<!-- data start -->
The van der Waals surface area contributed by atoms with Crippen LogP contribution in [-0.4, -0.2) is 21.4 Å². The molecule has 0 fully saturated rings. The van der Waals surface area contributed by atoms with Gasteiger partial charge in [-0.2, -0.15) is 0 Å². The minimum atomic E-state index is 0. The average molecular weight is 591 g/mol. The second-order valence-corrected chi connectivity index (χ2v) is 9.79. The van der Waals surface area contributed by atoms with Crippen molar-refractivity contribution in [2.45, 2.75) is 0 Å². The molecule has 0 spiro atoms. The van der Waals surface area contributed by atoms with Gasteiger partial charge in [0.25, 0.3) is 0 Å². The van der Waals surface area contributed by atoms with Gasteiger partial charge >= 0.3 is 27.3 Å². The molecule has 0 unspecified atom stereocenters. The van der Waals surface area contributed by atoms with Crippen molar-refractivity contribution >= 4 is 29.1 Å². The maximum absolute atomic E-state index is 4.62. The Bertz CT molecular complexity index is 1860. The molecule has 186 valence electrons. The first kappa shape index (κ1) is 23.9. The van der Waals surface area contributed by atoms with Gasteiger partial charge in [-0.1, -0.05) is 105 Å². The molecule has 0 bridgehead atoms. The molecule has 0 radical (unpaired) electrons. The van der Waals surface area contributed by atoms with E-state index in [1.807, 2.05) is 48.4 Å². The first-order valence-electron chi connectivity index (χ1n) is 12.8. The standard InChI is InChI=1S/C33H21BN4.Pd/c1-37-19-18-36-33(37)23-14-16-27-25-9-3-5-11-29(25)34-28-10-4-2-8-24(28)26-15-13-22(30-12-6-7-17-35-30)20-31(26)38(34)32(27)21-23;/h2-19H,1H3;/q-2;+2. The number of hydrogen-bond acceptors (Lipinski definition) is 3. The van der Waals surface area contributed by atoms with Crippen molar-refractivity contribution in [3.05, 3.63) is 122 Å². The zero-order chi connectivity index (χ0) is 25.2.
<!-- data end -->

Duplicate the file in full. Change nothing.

The van der Waals surface area contributed by atoms with Crippen LogP contribution in [-0.4, -0.2) is 21.4 Å². The molecule has 0 fully saturated rings. The van der Waals surface area contributed by atoms with Gasteiger partial charge in [-0.2, -0.15) is 0 Å². The minimum atomic E-state index is 0. The average molecular weight is 591 g/mol. The second-order valence-corrected chi connectivity index (χ2v) is 9.79. The van der Waals surface area contributed by atoms with Crippen molar-refractivity contribution in [2.45, 2.75) is 0 Å². The molecule has 0 spiro atoms. The van der Waals surface area contributed by atoms with Gasteiger partial charge in [0.25, 0.3) is 0 Å². The van der Waals surface area contributed by atoms with Gasteiger partial charge >= 0.3 is 27.3 Å². The molecule has 0 unspecified atom stereocenters. The van der Waals surface area contributed by atoms with Crippen molar-refractivity contribution >= 4 is 29.1 Å². The maximum absolute atomic E-state index is 4.62. The Bertz CT molecular complexity index is 1860. The molecule has 186 valence electrons. The first kappa shape index (κ1) is 23.9. The van der Waals surface area contributed by atoms with Gasteiger partial charge in [-0.1, -0.05) is 105 Å². The molecule has 0 bridgehead atoms. The molecule has 0 radical (unpaired) electrons. The van der Waals surface area contributed by atoms with E-state index in [1.807, 2.05) is 48.4 Å². The first-order valence-electron chi connectivity index (χ1n) is 12.8. The standard InChI is InChI=1S/C33H21BN4.Pd/c1-37-19-18-36-33(37)23-14-16-27-25-9-3-5-11-29(25)34-28-10-4-2-8-24(28)26-15-13-22(30-12-6-7-17-35-30)20-31(26)38(34)32(27)21-23;/h2-19H,1H3;/q-2;+2. The number of hydrogen-bond acceptors (Lipinski definition) is 3. The van der Waals surface area contributed by atoms with Crippen molar-refractivity contribution in [3.05, 3.63) is 122 Å². The zero-order chi connectivity index (χ0) is 25.2.